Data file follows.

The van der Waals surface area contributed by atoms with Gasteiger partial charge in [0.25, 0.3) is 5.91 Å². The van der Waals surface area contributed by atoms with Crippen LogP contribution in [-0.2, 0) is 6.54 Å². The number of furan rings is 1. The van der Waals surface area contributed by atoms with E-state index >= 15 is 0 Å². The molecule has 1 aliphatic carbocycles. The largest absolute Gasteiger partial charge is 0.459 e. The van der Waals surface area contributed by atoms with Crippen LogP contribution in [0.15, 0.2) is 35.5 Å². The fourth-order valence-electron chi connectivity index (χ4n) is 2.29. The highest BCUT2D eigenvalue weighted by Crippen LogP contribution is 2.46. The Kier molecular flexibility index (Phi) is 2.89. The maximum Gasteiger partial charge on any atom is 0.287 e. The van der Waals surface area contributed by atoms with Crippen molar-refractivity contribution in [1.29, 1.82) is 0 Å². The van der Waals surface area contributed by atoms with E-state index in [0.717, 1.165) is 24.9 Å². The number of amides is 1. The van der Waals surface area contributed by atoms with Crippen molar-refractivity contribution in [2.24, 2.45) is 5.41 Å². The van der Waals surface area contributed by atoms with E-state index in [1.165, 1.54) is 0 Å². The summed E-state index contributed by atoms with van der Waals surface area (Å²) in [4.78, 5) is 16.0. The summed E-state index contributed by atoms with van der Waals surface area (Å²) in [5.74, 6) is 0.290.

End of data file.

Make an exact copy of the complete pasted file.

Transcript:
The van der Waals surface area contributed by atoms with Gasteiger partial charge in [0.25, 0.3) is 5.91 Å². The van der Waals surface area contributed by atoms with Crippen LogP contribution in [-0.2, 0) is 6.54 Å². The number of furan rings is 1. The van der Waals surface area contributed by atoms with E-state index >= 15 is 0 Å². The molecule has 1 aliphatic carbocycles. The largest absolute Gasteiger partial charge is 0.459 e. The van der Waals surface area contributed by atoms with Crippen LogP contribution in [0.15, 0.2) is 35.5 Å². The fourth-order valence-electron chi connectivity index (χ4n) is 2.29. The highest BCUT2D eigenvalue weighted by Crippen LogP contribution is 2.46. The Kier molecular flexibility index (Phi) is 2.89. The maximum Gasteiger partial charge on any atom is 0.287 e. The van der Waals surface area contributed by atoms with Crippen molar-refractivity contribution in [1.29, 1.82) is 0 Å². The van der Waals surface area contributed by atoms with E-state index in [0.717, 1.165) is 24.9 Å². The number of amides is 1. The van der Waals surface area contributed by atoms with Crippen molar-refractivity contribution in [2.24, 2.45) is 5.41 Å². The van der Waals surface area contributed by atoms with E-state index in [1.165, 1.54) is 0 Å². The summed E-state index contributed by atoms with van der Waals surface area (Å²) in [4.78, 5) is 16.0. The summed E-state index contributed by atoms with van der Waals surface area (Å²) in [5.74, 6) is 0.290.